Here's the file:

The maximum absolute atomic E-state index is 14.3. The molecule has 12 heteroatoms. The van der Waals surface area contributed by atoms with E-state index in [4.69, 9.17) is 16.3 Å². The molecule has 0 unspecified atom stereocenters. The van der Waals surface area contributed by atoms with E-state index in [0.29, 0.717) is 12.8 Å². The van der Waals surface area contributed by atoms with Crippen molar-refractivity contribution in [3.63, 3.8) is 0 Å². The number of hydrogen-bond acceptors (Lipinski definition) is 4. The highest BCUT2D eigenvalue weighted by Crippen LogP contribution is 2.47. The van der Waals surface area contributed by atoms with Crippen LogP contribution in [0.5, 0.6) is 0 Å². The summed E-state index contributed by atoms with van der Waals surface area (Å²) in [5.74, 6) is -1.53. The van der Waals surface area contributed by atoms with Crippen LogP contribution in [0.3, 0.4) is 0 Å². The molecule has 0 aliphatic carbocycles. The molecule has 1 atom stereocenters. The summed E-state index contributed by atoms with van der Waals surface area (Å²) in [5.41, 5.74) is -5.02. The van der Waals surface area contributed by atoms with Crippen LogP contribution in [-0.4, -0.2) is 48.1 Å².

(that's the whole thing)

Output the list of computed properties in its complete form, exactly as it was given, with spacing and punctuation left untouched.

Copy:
The maximum absolute atomic E-state index is 14.3. The molecule has 12 heteroatoms. The van der Waals surface area contributed by atoms with E-state index in [4.69, 9.17) is 16.3 Å². The molecule has 0 unspecified atom stereocenters. The van der Waals surface area contributed by atoms with E-state index in [0.29, 0.717) is 12.8 Å². The van der Waals surface area contributed by atoms with Crippen molar-refractivity contribution in [3.63, 3.8) is 0 Å². The number of hydrogen-bond acceptors (Lipinski definition) is 4. The highest BCUT2D eigenvalue weighted by Crippen LogP contribution is 2.47. The van der Waals surface area contributed by atoms with Crippen LogP contribution in [0.5, 0.6) is 0 Å². The summed E-state index contributed by atoms with van der Waals surface area (Å²) in [5.74, 6) is -1.53. The van der Waals surface area contributed by atoms with Crippen LogP contribution in [0.3, 0.4) is 0 Å². The molecule has 0 aliphatic carbocycles. The molecule has 1 atom stereocenters. The summed E-state index contributed by atoms with van der Waals surface area (Å²) in [5.41, 5.74) is -5.02. The van der Waals surface area contributed by atoms with Crippen LogP contribution in [-0.4, -0.2) is 48.1 Å².